My name is Lisa and I’d love to be your personal stylist.

All you need to do is ask.

Here’s what I bring to the dressing room: I’ve covered style and the business of fashion for several publications, including Women’s Wear Daily, the Chicago Tribune and Crain’s Chicago Business. I’m also a textile junkie who knows that silk is a fabric and satin is a finish. Personally, and please forgive the brag, I never have to worry about what to wear. I have a compact closet of mostly basics with a few fun things, and have learned to mix and match to create an extensive classics-with-a-twist wardrobe.

Most of all, I love to give fashion advice and am good at it. I’m my friends’ go-to for their most vexing wardrobe dilemmas.

That’s my story; the rest is up to you. Every month, I will provide straightforward and practical answers to your most pressing fashion and style questions. In the coming months, I’ll address wedding attire (brides and guests) and de-code dress codes. Send your questions on those topics and more to [email protected].


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Now, to the inaugural Clothes Call topic: Transition dressing. I’ll always be grateful for my Eddie Bauer coat and Keen boots, but come March 20, all I want to do is get them properly cleaned and then store them in the back of a very deep closet. What I don’t want to do is be cold or look like an idiot, done up in spring pastels and light fabrics when the wind’s still whipping out of the north.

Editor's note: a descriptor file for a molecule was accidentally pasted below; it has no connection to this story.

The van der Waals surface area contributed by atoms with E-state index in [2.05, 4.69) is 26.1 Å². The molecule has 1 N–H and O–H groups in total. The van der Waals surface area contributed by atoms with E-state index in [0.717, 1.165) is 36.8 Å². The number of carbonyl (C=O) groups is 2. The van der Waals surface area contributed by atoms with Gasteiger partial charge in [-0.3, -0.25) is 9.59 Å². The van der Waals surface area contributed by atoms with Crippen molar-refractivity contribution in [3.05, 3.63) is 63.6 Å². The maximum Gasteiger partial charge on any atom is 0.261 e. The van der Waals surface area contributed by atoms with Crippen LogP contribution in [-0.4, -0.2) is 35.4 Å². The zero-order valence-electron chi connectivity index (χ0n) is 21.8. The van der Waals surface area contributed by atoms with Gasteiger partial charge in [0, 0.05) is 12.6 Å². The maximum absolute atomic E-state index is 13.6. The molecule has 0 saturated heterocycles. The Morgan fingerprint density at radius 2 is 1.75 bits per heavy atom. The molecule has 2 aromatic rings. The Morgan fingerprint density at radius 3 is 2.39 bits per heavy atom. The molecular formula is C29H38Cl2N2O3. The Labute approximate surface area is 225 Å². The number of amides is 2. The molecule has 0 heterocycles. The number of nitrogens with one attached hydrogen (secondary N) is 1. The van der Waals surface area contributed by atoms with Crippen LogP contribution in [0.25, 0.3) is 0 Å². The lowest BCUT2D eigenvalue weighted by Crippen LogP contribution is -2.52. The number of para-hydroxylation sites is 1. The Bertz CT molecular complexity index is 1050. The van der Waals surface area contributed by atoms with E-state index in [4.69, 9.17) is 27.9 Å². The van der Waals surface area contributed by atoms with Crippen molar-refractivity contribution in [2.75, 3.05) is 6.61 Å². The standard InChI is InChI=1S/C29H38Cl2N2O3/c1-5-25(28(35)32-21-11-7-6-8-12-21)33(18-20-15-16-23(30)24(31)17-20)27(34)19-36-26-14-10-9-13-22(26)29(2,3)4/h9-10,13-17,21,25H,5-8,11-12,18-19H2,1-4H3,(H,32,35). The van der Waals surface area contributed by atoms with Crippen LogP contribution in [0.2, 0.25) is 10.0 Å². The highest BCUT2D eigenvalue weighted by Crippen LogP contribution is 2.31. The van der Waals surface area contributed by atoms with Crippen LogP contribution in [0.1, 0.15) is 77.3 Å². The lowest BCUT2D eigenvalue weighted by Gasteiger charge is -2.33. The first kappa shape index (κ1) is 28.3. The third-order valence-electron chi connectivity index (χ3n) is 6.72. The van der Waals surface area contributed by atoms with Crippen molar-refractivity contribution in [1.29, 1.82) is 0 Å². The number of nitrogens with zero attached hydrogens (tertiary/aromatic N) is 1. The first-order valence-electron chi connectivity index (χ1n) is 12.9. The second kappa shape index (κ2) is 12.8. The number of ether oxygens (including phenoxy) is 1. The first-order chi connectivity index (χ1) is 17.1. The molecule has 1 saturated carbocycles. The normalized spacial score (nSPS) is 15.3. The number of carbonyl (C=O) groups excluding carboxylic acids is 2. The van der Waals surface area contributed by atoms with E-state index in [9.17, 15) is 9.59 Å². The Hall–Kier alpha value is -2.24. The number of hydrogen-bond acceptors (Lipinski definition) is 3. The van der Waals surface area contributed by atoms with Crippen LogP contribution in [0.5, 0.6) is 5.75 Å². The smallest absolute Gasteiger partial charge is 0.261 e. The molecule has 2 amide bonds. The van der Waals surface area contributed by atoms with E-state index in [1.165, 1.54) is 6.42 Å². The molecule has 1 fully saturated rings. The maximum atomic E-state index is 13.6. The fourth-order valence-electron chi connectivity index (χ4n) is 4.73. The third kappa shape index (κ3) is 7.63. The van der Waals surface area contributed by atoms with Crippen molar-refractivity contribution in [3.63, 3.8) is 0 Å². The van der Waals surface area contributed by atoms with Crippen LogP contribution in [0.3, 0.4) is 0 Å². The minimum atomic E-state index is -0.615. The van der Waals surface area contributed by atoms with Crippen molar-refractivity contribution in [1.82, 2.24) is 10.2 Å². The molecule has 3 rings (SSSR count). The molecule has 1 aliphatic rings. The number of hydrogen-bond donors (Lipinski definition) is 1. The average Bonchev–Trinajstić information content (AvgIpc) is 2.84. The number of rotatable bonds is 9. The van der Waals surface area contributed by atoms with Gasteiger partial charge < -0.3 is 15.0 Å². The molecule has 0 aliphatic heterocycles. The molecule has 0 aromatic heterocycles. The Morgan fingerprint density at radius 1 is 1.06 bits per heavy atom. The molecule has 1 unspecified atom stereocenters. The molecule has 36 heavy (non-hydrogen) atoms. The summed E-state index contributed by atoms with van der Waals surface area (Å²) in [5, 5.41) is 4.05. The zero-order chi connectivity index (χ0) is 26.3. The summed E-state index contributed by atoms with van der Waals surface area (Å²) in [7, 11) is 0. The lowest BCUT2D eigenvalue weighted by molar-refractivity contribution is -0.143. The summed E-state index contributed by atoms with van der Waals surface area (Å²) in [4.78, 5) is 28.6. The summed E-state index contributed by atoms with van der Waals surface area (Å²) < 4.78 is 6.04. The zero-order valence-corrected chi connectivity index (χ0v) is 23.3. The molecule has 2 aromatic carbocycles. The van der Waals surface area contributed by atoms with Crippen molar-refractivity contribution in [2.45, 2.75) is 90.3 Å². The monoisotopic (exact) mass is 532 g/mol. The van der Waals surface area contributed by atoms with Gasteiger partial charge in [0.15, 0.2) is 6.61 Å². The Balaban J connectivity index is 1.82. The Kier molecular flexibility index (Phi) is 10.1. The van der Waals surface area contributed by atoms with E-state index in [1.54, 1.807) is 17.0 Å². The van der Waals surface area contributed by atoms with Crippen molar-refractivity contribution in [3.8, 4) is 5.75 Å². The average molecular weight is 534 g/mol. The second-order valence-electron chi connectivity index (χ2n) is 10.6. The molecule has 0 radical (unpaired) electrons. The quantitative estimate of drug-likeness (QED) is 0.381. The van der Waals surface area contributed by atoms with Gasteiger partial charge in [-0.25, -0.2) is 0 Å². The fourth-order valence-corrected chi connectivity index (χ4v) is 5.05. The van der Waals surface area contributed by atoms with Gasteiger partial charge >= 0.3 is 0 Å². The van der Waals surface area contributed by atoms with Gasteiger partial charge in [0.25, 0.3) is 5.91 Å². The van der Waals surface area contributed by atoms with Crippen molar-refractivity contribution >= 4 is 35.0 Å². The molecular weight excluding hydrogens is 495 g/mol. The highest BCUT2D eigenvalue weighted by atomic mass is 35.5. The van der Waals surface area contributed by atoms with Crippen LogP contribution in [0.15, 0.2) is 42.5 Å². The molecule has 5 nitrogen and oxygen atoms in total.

My best friends, and yours, from now until May: Layers and colors.

Layering is style’s best trick ever. Break out that springy silk or chiffon blouse; just wear it under a gray or navy jacket or cardigan. If you want the look of the blouse alone, wear it over a cotton/stretch camisole. (Gap has a nice selection; I personally swear by the $8 camis at Pitaya, available online and in Chicago at 1463 N. Milwaukee Ave.) The cami provides warmth and adds structure to lighter fabrics, plus makes them easier to tuck in.

Legwear, too, offers warmth and structure under lighter fabrics. Trade winter’s black and charcoal gray for heather gray or oatmeal, or even a bold cobalt blue if that fits your style profile.

For colors, think spring—but with a bit of saturation. That means lime green, azalea pink, periwinkle blue and apricot-orange. Those colors, not quite jewel tones and not quite pastels, “lighten the feeling,” says Cara Hotz, a Chicago style consultant based in the West Loop. Hotz suggests pairing a light-hued puffer jacket (the one you’d never wear in the depths of sloppy, slushy winter) with a bright scarf in light cashmere or even rayon.

Accessories can lighten up in spring, too. If your heavy leather tote needs a winter break, opt for a shopper or hobo in one of those brighter colors. Kate Spade’s Cedar Street Hayden, which comes in an eye-popping pink and a gentler mint green ($358), is a great example.

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Hotz loves the “bit of shine” that patent adds to a transitional wardrobe. A patent bag or carryall; patent skimmers or ballet flats in black or nude; and even the flash of a patent belt send a subtle hint of spring.

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Manhattan Ballet, $158, Cole Haan


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